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    Fashion Blog by WEXO

    TOMAX and WEXO proved a formidable team in bringing together a generation-spanning audience, dressed painfully current to impossibly chic. The event brought together a furtive mix of some of fashion's most influential figures in retail, media and creative design in the moody setting of Testbed1 (think East London warehouse dressed to meet the parents).

    Inventor of the original record bag, Jas Sehmbi walked the audience through his journey from India to 1970s England, explaining the decisions which made him a worldwide design pioneer. Jas’ story of rocketing sales figures and mass market success seemed far from what drives so many to enter an infamously prohibitive and difficult industry. He described how his simple, practical design became iconic across youth cultures on a global scale, thereby illustrating the impact of fashion on culture and the way we live.

    Young, fun crowd at the event


    The evening moved from romantic success tale to the unique critical overview of Alexandra Shulman - holder of the coveted throne of UK Vogue Editorship for twenty fast-paced years. Speaking frankly and openly, she comfortably navigated tricky questions about fashion's inherent contradictions - from the inspirational and destructive nature of fantasy to the valuable aesthetic of elitism.

    There was time to grab a drink at the suitably stylish ‘Doodle Bar’ before up-and-coming designer Tessa Edwards' video was projected onto Testbed1's concrete walls. The audience was mesmerised, if somewhat confused. Speaking from a position within the fashion establishment - already having worked for the likes of Dior in her young career, Edwards spoke sincerely about fashion as the tool she uses to subvert consumerist notions of manufactured identity. 

    Alexandra Shulman, editor of Vogue in conversation

    The juxtaposition of the three speakers contrived for a perfectly-rounded evening. As one man politely heckled, ‘to want people to wear your designs is for them to consume an identity you’ve created’. With all of its purist ideals, high-end designer fashion remains a product, and one available to a few. It is not produced for mass consumption – a personalised record bag, on the other hand, is a democratic thing.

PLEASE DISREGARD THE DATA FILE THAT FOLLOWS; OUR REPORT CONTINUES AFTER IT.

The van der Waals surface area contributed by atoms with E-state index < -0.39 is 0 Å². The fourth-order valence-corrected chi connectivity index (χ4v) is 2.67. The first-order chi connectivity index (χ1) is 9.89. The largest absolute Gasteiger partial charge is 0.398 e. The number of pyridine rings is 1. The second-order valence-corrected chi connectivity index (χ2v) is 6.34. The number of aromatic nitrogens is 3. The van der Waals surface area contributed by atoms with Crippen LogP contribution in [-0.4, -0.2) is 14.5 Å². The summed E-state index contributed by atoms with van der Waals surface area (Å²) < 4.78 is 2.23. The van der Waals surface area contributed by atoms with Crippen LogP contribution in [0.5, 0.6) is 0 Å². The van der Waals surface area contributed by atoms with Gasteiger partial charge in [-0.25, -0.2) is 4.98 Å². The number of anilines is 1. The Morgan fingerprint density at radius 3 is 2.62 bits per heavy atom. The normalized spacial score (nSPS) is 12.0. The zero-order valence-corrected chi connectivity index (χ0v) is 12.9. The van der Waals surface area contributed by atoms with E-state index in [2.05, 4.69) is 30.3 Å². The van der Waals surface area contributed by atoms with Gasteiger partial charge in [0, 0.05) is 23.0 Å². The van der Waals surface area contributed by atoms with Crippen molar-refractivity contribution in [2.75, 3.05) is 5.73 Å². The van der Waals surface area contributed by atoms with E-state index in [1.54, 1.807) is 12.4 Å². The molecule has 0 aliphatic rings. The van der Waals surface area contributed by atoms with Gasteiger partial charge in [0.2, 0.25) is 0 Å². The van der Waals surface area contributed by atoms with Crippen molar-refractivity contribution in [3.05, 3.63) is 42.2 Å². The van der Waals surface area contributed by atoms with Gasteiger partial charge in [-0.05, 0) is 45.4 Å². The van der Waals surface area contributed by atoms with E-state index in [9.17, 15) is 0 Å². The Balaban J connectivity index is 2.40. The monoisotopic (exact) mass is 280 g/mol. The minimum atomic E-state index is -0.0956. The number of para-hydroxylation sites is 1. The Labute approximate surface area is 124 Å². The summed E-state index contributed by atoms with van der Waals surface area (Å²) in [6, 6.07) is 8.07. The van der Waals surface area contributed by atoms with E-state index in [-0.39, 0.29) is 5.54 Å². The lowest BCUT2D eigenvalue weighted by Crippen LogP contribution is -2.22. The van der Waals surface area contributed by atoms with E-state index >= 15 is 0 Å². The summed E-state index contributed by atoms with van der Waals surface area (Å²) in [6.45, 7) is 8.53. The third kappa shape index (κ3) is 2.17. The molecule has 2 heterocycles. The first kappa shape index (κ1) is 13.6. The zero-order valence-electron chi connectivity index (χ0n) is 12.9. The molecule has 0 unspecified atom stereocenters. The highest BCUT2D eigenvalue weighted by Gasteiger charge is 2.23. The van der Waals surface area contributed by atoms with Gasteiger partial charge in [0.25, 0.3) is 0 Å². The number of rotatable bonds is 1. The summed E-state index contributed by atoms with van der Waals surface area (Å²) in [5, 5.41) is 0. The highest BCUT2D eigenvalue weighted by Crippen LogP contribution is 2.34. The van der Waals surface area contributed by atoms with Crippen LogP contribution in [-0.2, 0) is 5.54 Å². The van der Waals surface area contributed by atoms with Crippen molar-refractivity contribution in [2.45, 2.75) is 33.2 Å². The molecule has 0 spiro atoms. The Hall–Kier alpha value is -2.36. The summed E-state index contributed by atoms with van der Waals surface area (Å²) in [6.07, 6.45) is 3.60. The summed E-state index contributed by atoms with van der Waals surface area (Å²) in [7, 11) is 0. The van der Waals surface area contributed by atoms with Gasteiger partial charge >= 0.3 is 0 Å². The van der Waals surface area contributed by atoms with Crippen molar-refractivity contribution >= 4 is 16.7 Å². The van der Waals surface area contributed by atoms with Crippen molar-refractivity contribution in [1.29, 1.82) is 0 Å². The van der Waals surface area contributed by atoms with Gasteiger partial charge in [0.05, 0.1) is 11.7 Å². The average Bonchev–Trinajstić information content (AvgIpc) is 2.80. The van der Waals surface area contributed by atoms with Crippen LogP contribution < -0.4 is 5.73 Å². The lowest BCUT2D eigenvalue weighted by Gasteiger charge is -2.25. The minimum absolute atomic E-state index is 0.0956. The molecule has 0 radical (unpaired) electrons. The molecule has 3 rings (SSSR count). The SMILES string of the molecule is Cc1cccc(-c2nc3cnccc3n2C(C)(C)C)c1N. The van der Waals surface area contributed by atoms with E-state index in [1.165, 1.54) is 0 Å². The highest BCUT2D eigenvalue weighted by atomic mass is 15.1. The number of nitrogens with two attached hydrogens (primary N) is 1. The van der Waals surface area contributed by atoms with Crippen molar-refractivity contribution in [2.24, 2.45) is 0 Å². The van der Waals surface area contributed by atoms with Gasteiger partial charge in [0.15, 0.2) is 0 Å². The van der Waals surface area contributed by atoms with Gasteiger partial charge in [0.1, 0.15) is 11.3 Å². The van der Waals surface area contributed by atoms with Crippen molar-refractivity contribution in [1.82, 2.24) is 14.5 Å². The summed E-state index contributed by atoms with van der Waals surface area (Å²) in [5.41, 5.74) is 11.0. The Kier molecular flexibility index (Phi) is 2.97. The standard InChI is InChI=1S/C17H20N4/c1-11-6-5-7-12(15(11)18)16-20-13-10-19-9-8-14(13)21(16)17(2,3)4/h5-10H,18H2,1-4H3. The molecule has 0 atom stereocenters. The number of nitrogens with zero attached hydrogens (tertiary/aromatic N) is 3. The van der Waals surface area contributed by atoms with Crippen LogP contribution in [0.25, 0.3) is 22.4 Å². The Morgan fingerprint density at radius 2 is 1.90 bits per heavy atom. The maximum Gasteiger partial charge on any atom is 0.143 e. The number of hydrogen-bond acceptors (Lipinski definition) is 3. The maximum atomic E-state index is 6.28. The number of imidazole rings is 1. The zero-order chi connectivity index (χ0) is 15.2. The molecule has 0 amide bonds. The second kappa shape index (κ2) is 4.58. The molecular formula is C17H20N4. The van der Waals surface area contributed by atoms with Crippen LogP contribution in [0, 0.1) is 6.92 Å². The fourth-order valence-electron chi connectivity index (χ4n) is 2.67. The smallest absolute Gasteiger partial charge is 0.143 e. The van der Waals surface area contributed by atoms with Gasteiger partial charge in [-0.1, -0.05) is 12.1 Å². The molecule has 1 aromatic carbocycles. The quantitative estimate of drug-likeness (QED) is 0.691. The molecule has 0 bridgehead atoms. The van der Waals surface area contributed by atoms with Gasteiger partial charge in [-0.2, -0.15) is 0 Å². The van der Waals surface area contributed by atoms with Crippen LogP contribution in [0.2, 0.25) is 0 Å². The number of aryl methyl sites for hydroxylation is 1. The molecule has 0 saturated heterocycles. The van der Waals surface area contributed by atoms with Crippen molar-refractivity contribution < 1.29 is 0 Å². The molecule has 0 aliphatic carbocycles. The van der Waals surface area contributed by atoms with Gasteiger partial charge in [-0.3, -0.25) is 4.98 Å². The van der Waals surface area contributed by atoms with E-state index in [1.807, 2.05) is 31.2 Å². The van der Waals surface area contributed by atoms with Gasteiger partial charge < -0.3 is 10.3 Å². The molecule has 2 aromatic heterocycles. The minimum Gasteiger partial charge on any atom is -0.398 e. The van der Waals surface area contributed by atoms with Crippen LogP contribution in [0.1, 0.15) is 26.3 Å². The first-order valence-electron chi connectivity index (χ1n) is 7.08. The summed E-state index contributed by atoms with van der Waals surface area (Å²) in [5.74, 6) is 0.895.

Huge thanks to ToMax Talks and WEXO, who continue to provide young people with the opportunity to navigate and find their place within industries which they will surely influence in the future.


    To Bau or not to B?

    I have spent a lifetime banging on about Bauhaus to my long suffering children: its practice and philosophy, design ethics such as ‘Less is More’ (Mies van de Rohe) and the merits of Functionalism over Frivolity, etc, etc, and I am proud to say that they have rewarded me with stalwart creative thinking and  a flotilla of unsound projects, most  of which have proved amusing one way or another.  

    So I cant believe that I’m saying this, especially since I waxed so lyrical last week about the merits of membering my way round the country in search of culturetainment:  but unfortunately it’

    ’BOO’ to Bauhaus at the Barbican!

    Not only did it cost too much (even with Artfund membership the indigestible £12 entry was only reduced to a semi-realistic £8), but also I found it sparse and surprisingly hard going...and I am an Art addict! 

    Granted:   it is still pioneer stuff - nigh on a 100yrs after its heyday, it is the philosophical basis for all Art School education, and even today the biggest influence on our design thinking since Arts and Crafts. Why? Because good design, as we learnt from a TomaxTalk last summer, is a pleasure. It is a mode of thinking and a way of life. Bauhaus came out of an era of architectural overload and excess, offering a conceptual solution and rational that was so refreshing that it became our modus operandi for the C20 – and beyond. 

    The Barbican is a design icon itself of course, and so the right place to show Bauhaus reliquary, particularly because much of what survives   is small by nature, being either photographic or works on paper.  This is always my dilemma – would a good book be just as enlightening as going to see the exhibition?  As is my wont I dislike museum hush, and came away wanting more atmosphere and antics. Music? Film? Voices?  That is the sprit of Bauhaus. This show felt a bit reverent. Sadly, at £32, the catalogue was un-affordable. Instead I suggest you buy a book (Bauhaus/Frank Whitford Thames and Hudson classic is available on Amazon for £8.95) or go to Berlin to experience the real thing - better! 

    So... What do I recommend this week?  Both of the following are FREE, on until `May 27th, and worth the Oysterage (or Shanks Pony).

    SONG DONG – in the Curve at the Barbican: (a grief stricken elderly Chinese widow lays out  her lifetimes possessions  with cathartic  precision – a lesson in hoarding and history through objects)

    LEATHER FOREVER – Hermes, at Burlington Gdns (behind the RA): This is an absolute delight:  fancy leather goods in a fantastical setting